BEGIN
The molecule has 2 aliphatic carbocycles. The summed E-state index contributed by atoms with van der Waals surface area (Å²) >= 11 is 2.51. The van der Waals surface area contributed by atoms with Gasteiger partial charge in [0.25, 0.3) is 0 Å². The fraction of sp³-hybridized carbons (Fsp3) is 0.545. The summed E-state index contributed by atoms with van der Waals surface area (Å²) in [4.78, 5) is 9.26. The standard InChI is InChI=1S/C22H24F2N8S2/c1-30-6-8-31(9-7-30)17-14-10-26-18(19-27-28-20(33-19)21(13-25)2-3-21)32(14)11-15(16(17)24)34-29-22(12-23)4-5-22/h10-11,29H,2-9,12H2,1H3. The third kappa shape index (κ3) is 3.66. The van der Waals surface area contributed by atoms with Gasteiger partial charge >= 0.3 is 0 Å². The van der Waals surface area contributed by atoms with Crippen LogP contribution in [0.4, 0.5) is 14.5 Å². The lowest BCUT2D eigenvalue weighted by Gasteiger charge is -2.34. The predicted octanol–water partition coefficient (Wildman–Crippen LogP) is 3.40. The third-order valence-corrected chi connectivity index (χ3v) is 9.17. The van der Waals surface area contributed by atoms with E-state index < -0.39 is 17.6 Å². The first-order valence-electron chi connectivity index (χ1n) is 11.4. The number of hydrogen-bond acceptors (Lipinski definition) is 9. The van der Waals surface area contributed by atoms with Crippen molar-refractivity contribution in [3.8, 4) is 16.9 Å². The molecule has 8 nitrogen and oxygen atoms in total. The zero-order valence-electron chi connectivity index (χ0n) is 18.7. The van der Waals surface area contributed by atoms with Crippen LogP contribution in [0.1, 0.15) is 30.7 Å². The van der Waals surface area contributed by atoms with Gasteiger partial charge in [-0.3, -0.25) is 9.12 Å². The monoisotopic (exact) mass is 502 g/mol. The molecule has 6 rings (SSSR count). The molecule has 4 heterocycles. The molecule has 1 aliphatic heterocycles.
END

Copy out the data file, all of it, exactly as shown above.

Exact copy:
The molecule has 2 aliphatic carbocycles. The summed E-state index contributed by atoms with van der Waals surface area (Å²) >= 11 is 2.51. The van der Waals surface area contributed by atoms with Gasteiger partial charge in [0.25, 0.3) is 0 Å². The fraction of sp³-hybridized carbons (Fsp3) is 0.545. The summed E-state index contributed by atoms with van der Waals surface area (Å²) in [4.78, 5) is 9.26. The standard InChI is InChI=1S/C22H24F2N8S2/c1-30-6-8-31(9-7-30)17-14-10-26-18(19-27-28-20(33-19)21(13-25)2-3-21)32(14)11-15(16(17)24)34-29-22(12-23)4-5-22/h10-11,29H,2-9,12H2,1H3. The third kappa shape index (κ3) is 3.66. The van der Waals surface area contributed by atoms with Gasteiger partial charge >= 0.3 is 0 Å². The van der Waals surface area contributed by atoms with Crippen LogP contribution in [0.4, 0.5) is 14.5 Å². The lowest BCUT2D eigenvalue weighted by Gasteiger charge is -2.34. The predicted octanol–water partition coefficient (Wildman–Crippen LogP) is 3.40. The third-order valence-corrected chi connectivity index (χ3v) is 9.17. The van der Waals surface area contributed by atoms with E-state index < -0.39 is 17.6 Å². The first-order valence-electron chi connectivity index (χ1n) is 11.4. The number of hydrogen-bond acceptors (Lipinski definition) is 9. The van der Waals surface area contributed by atoms with Crippen molar-refractivity contribution in [3.8, 4) is 16.9 Å². The molecule has 8 nitrogen and oxygen atoms in total. The zero-order valence-electron chi connectivity index (χ0n) is 18.7. The van der Waals surface area contributed by atoms with Crippen LogP contribution in [0.1, 0.15) is 30.7 Å². The van der Waals surface area contributed by atoms with Gasteiger partial charge in [-0.3, -0.25) is 9.12 Å². The monoisotopic (exact) mass is 502 g/mol. The molecule has 6 rings (SSSR count). The molecule has 4 heterocycles. The molecule has 1 aliphatic heterocycles.